The shops occupy the underground passages. The subterranean shops sell luxurious goods. It is a labyrinth of glass and shine! It is very convenient in our climate. In the winter there are female sellers, thickly packed in clothes with red faces from the frost. Traditionally a bazaar would be inconvenient (in the open air in the Siberian climate) and very muddy. It came from a special sort of trade mentality. The clients would buy something in a hurry and leave quickly. When a bazaar is convenient, people walk slowly through it, looking for shelter and thinking a lot before buying something
At the grounds near the underground station they built a very ugly building for food products. It looks as a badly made American fortress. It has a courtyard and several thoroughfares, above them a sort of towers were placed. The façades are absolutely flat, clad with terrible aluminium panels

The square not only mirrors the rapid economic development and differentiation in the Russian society, but also shows an effect of globalisation. In 2001 the young man noted:
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Figure 9
The Siberian KaDeWe

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Figure 10
Karl Marx Square

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Figure 11
New clothes for Soviet buildings
  The square is dominated by trade. All sort of shops, kiosks, cafes etc. are everywhere. It is very convenient that you can buy everything and in every price class you want. The goods came from all around the world. There are several trading worlds on this square, which do not meet each other. You can have several scenarios of using the space of the square. If you want pretentious, luxurious goods you go to the department store “Russia”. It is also a place to make a date for example. (Figure 9)
If you want rational, economic shopping, you first go to the department store “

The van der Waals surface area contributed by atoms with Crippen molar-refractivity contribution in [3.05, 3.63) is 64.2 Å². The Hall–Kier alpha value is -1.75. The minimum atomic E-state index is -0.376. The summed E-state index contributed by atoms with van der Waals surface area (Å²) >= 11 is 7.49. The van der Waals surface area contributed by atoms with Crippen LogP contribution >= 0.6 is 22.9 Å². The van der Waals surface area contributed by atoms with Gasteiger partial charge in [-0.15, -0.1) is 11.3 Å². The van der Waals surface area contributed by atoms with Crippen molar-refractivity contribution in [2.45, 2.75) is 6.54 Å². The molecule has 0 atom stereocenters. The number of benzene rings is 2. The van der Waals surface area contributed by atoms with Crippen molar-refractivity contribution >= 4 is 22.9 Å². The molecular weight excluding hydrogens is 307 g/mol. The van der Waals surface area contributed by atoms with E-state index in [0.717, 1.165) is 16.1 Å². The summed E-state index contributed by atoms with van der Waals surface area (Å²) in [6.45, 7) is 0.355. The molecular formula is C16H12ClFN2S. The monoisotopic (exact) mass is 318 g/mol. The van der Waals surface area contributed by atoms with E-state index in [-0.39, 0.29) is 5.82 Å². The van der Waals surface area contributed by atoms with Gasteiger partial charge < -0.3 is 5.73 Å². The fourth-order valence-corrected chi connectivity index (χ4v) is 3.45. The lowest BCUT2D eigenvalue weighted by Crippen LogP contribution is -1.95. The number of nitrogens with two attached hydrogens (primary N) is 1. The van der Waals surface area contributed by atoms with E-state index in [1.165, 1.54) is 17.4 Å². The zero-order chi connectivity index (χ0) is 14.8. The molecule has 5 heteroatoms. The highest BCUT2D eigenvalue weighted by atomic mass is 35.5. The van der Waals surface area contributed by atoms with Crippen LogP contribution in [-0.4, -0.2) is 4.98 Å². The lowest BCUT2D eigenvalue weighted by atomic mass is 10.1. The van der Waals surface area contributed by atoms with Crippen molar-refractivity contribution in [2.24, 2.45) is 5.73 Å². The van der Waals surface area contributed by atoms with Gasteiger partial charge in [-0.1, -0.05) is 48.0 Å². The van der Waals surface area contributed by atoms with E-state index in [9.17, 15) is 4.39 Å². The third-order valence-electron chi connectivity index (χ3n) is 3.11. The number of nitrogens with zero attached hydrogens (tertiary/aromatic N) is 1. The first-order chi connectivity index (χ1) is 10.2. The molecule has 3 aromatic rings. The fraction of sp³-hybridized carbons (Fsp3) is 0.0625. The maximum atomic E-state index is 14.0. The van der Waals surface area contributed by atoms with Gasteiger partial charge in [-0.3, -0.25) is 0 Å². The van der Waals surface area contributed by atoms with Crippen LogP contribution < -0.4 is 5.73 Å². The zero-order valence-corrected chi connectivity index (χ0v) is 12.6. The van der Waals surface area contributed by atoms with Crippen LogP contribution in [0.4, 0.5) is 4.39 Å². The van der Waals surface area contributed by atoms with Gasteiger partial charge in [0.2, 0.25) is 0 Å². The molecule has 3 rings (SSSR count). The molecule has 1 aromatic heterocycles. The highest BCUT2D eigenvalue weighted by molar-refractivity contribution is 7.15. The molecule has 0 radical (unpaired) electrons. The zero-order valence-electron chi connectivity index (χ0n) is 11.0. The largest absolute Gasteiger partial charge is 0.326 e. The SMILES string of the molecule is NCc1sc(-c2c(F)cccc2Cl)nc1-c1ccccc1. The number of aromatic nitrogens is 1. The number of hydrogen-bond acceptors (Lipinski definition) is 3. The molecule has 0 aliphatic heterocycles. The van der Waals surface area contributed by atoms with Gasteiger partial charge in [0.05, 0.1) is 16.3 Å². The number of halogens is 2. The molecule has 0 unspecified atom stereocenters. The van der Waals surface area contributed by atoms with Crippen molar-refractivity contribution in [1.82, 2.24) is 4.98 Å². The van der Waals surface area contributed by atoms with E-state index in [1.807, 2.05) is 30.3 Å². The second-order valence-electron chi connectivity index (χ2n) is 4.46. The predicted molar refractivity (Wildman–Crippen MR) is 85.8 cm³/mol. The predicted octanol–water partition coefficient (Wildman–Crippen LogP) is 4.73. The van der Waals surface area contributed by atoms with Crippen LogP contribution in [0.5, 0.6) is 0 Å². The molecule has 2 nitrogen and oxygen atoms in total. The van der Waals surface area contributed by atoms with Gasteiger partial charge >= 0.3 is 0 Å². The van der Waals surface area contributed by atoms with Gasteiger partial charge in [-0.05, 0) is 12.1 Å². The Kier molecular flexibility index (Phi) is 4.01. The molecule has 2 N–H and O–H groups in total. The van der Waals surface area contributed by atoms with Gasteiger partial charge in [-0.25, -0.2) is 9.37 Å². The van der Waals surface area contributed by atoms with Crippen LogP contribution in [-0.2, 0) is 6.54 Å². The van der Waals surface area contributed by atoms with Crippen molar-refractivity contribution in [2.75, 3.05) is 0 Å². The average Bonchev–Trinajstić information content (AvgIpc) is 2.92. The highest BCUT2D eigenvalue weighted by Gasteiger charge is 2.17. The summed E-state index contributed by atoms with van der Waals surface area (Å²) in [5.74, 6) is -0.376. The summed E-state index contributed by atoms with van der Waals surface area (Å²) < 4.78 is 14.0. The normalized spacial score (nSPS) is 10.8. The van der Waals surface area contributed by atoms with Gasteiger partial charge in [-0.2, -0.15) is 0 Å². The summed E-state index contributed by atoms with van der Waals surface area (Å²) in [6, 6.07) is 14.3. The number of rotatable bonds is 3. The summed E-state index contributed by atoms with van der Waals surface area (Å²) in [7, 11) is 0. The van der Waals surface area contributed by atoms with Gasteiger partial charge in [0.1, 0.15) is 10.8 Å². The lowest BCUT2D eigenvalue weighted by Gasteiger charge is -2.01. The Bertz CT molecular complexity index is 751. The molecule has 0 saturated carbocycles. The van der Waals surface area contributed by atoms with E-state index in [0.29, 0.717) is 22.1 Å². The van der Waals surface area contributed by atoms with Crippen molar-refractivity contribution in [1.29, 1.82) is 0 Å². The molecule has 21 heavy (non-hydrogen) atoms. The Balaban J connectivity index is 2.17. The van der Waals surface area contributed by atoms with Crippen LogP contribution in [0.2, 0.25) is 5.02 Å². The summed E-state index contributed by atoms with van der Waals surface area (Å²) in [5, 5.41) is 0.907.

Russia”, than to the subterranean shops, than – to the flea market. If you are still not satisfied, you have the opportunity to take a tram and in ten minutes find yourself at the main market of Leninskii district[14]’. (Figure 10)

The square in its spatial fragmentation presents plurality of new experiences of space and social actions. This is clear from the two following notes in the diary:
‘2002. A lot of Soviet things are gone. Instead of my favourable TV shop there is a tourist firm. New-York Pizza took the place of the café of my childhood with delicious penny-loafs and pancakes.
(Figure 11)
Karl Marx Square has several faces: the morning face – a rush to public transport, to work; the daily face – a trading fuss; and a night face. The night face is different. You will meet others than the day sellers (black market?) in the underground passages. In contrast with Soviet time the square is illuminated in different colours. Shop windows, advertisements, electronic news-lines, light of restaurants, cafes and terraces attracting ramblers. Capitalism fills the holes; from a window or the back door of the daytime luxurious drugstore you can buy the necessary equipment for the adventure in night’s darkness’.

‘September 2003.‘I have two guests from
Holland – two very nice women from the wealthy society of The Hague. I wanted to show them the first Socialist housing built in 1931-1932 and designed by the group of the well-known German town planner Ernst May. I picked them up at their hotel in the centre and we took the underground to Karl Marx Square. Here I made a terrible mistake – we left the underground from the right pavilion, and we were confronted with enormous ample land – a dump at the edge of the construction territory of the Tourist hotel. It was unexpected for me as well that they had taken away part of the construction fences. But I could not imagine how dramatic the effect would be on my dear friends, who were used to the accurate, comfortable, snug environment of The Hague. Their beautiful faces were destroyed by horror. This ampleness associated in their mind with the results of a bombardment. They thought that I had brought them to the terrible outskirts of the town. To disengage their tension I quickly brought them to the luxurious shop of Yakut diamonds across the road. It helped - they recovered in this quiet little shop with pleasant sellers[15]’.

The City of
Novosibirsk or Arbat of the city?
In 2000 the municipal town-planning department designed an urban plan for the development of the square. From the previous Galiamov design it inherited the idea of a traffic-free town centre. Even pedestrian bridges appeared in the new plan. Karl Marx Square would be a pedestrian square connected by footpaths with the other parts of Left Bank Novosibirsk. In the discussion of deputies someone even called the square ‘Siberian Arbat’. But the main topic of the deputies’ discussion was the distribution of the lots. Most deputies insisted on the preservation of the cultural and recreation character of the square.